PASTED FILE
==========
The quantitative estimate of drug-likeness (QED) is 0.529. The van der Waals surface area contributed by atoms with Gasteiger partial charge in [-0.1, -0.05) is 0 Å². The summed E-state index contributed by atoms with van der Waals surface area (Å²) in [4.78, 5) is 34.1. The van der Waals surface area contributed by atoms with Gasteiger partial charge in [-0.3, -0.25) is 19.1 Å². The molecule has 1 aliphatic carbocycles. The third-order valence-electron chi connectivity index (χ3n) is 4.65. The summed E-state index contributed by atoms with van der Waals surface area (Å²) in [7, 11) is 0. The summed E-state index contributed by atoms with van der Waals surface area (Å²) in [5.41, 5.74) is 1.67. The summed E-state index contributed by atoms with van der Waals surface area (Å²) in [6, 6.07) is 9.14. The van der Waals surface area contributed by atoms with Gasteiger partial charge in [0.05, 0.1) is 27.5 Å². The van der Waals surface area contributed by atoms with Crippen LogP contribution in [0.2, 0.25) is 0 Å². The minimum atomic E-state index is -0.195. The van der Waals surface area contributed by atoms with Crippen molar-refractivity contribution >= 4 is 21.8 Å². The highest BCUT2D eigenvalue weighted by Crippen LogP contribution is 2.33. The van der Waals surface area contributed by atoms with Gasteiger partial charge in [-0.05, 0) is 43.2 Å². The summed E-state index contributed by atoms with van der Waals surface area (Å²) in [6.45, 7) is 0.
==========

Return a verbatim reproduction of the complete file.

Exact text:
The quantitative estimate of drug-likeness (QED) is 0.529. The van der Waals surface area contributed by atoms with Gasteiger partial charge in [-0.1, -0.05) is 0 Å². The summed E-state index contributed by atoms with van der Waals surface area (Å²) in [4.78, 5) is 34.1. The van der Waals surface area contributed by atoms with Gasteiger partial charge in [-0.3, -0.25) is 19.1 Å². The molecule has 1 aliphatic carbocycles. The third-order valence-electron chi connectivity index (χ3n) is 4.65. The summed E-state index contributed by atoms with van der Waals surface area (Å²) in [7, 11) is 0. The summed E-state index contributed by atoms with van der Waals surface area (Å²) in [5.41, 5.74) is 1.67. The summed E-state index contributed by atoms with van der Waals surface area (Å²) in [6, 6.07) is 9.14. The van der Waals surface area contributed by atoms with Gasteiger partial charge in [0.05, 0.1) is 27.5 Å². The van der Waals surface area contributed by atoms with Crippen LogP contribution in [0.2, 0.25) is 0 Å². The minimum atomic E-state index is -0.195. The van der Waals surface area contributed by atoms with Crippen molar-refractivity contribution >= 4 is 21.8 Å². The highest BCUT2D eigenvalue weighted by Crippen LogP contribution is 2.33. The van der Waals surface area contributed by atoms with Gasteiger partial charge in [-0.05, 0) is 43.2 Å². The summed E-state index contributed by atoms with van der Waals surface area (Å²) in [6.45, 7) is 0.